Important facts about your abs & spine

  • 3/30/2011
  • P-ublic E-nemy
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  • I don't know why my mom saves all this, and don't you dare imply anything.

    No, it's not gay porn. Up there's a collection of my old gym notes, article clippings, & books. Even though it was the new millenium, we didn't have the interwebs at my crib. So I'd cut out kinesiology knowledge from the racks of my public library & corner store. Yes, fuck those librarians & Korean grocers.

    For people like me, who accepted the wisdom of countless ghostwritten Flex magazine articles (seriously, why does Nasser El Sonbaty sound like Gore Vidal?)...Dr. Stuart McGill sounded outright sacrilegious:

    Source: University of Waterloo & New York Times
    Dr. Stuart M. McGill is a professor of spine biomechanics at the University of Waterloo (Waterloo, ON, Canada). His advice is often sought by governments, corporations, legal experts and elite athletes and teams from around the world.

    First off, let's get this out of the way. This video & blog post deal with abdominal strength training, not the appearance of a six pack. Understand this lardo, you still have abs. They're hidden under that McDonalds playpen you call a gut. To get rid of that fat & make your abs magically appear, you need to create a caloric deficit (meaning you burn more than you eat). Starving yourself won't cut it, because that will cause your body to go cannibal & feed on your own muscles. Sorry, but Fatty McGoo must run. No amount of spine-killing crunches or spine-preserving curls can substitute for the huffing & puffing of 6 days worth of 40 minute jogs.

    Now back to the issue at hand. When I share this with friends, the denial is astounding. Motherfuckers will not think twice when someone suggests something "extreme & risky" evidenced by muscle injuries & child porn charges. But ask them to try something "safe & effective", they demand unquestionable scientific evidence.

    For that science, see Dr. McGill's book 'Low Back Disorders'. All the experiments, diagrams, & statistics are in there. I'll share one quick highlight here:

    Source: Low Back Disorders (Page 88-89)
    The traditional sit-up imposes approximately 3300N (about 730 lb) of compression on the spine (Axler and McGill, 1997). The National Institute for Occupational Safety and Health (NIOSH) (1981) has set the action limit for low back compression at 3300N; repetitive loading above this level is linked with higher injury rates in workers. Yet this is imposed on the spine with each repetition of the sit-up!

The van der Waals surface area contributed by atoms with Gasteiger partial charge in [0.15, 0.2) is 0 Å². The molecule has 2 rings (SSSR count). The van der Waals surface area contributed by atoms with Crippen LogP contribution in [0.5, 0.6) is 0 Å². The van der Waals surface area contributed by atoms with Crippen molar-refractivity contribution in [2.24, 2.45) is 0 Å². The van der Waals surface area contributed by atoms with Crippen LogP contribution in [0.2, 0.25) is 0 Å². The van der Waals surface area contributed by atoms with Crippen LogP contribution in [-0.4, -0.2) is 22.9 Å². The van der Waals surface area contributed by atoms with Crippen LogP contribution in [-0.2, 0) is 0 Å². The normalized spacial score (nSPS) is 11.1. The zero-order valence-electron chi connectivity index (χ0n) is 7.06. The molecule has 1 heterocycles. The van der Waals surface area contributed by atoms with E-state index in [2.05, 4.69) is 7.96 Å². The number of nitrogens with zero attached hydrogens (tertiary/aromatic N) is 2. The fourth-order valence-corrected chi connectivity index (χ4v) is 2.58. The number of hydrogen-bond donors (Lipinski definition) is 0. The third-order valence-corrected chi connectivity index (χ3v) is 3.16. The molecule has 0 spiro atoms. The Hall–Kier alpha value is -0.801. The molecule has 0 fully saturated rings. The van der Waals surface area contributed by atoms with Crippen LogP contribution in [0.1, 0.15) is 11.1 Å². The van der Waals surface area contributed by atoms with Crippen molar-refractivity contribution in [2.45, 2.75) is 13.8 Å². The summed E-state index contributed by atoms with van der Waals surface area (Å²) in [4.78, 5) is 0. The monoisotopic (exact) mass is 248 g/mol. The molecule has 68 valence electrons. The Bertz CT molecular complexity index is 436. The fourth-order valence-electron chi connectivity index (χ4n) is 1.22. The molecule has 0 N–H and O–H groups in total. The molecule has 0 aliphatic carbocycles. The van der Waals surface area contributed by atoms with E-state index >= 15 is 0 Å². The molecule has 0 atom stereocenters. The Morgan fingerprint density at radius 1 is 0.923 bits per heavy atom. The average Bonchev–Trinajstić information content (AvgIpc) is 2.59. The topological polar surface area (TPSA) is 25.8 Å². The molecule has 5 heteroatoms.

Many recommend performing sit-ups with the knees bent, the theory being that the psoas is realigned to reduce compressive loading, or perhaps the psoas is shortened on the length-tension relationship so that the resulting forces are reduced. After examining both of these ideas, we found them to be untenable. Given that the sit-up imposes such a large compression load on the spine, regardless of the leg's being bent or straight, the issue is not which type of sit-up should be recommended. Rather, sit-ups should not be performed at all by most people. Far better ways exist to preserve the abdominal muscle challenge while imposing lower spine loads.

    The book also reveals another important point: There isn't a lower & upper rectus abdominis. For example, I'd do crunches for my upper abs & frog kicks for my lower abs. Instead, the book explains, the abdominal region should be viewed as a cable "with active tension along its entire length". Meaning, you fire one bead & it travels up & down.

    Learning this was a fucking godsend, because I'd have to drive to the gym to use roman chairs & hanging rigs on my core days. Now I hit the living room & perform McGill's modified ab curl. I do them with the elbows raised slightly above the ground & tongue touching the roof of the mouth. These remove the cheats of the shoulders & neck.

    I never bothered with obliques before. And I abandoned the lower back deadlift long ago because I'd always end up jerking & making things worse. So it's been great reincorporating these groups using the side bridge (obliques) & bird dog (back).

    The side bridge & bird dog are especially dangerous. It's very important that you use the hips & surrounding glutes to navigate the movements. Should you bring your back into it, you will hurt yourself.

    The ideal thing to do is get a copy of Dr. McGill's DVD 'Ultimate Back'. Whether you're a lay person looking to be safe, or you live at the's worth the price. The second disc explores each of these exercises individually. You get detailed information on form along with great visual demonstrations.


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